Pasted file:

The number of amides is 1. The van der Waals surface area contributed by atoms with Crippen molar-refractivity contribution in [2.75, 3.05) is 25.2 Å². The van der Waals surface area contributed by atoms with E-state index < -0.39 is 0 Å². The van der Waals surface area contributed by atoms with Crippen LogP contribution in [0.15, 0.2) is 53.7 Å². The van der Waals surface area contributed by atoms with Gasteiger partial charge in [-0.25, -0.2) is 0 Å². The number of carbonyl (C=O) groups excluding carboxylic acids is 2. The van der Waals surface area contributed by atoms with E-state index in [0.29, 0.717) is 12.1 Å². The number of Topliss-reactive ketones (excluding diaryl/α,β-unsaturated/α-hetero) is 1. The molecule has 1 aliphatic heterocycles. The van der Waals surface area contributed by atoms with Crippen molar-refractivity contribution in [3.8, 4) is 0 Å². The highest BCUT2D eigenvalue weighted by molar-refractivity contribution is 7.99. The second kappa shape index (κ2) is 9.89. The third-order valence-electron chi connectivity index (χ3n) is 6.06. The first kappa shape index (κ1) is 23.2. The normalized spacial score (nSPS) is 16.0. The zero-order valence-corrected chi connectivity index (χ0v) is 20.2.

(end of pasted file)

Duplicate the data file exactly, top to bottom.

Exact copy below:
The number of amides is 1. The van der Waals surface area contributed by atoms with Crippen molar-refractivity contribution in [2.75, 3.05) is 25.2 Å². The van der Waals surface area contributed by atoms with E-state index < -0.39 is 0 Å². The van der Waals surface area contributed by atoms with Crippen LogP contribution in [0.15, 0.2) is 53.7 Å². The van der Waals surface area contributed by atoms with Gasteiger partial charge in [-0.25, -0.2) is 0 Å². The number of carbonyl (C=O) groups excluding carboxylic acids is 2. The van der Waals surface area contributed by atoms with E-state index in [0.29, 0.717) is 12.1 Å². The number of Topliss-reactive ketones (excluding diaryl/α,β-unsaturated/α-hetero) is 1. The molecule has 1 aliphatic heterocycles. The van der Waals surface area contributed by atoms with Crippen molar-refractivity contribution in [3.8, 4) is 0 Å². The highest BCUT2D eigenvalue weighted by molar-refractivity contribution is 7.99. The second kappa shape index (κ2) is 9.89. The third-order valence-electron chi connectivity index (χ3n) is 6.06. The first kappa shape index (κ1) is 23.2. The normalized spacial score (nSPS) is 16.0. The zero-order valence-corrected chi connectivity index (χ0v) is 20.2.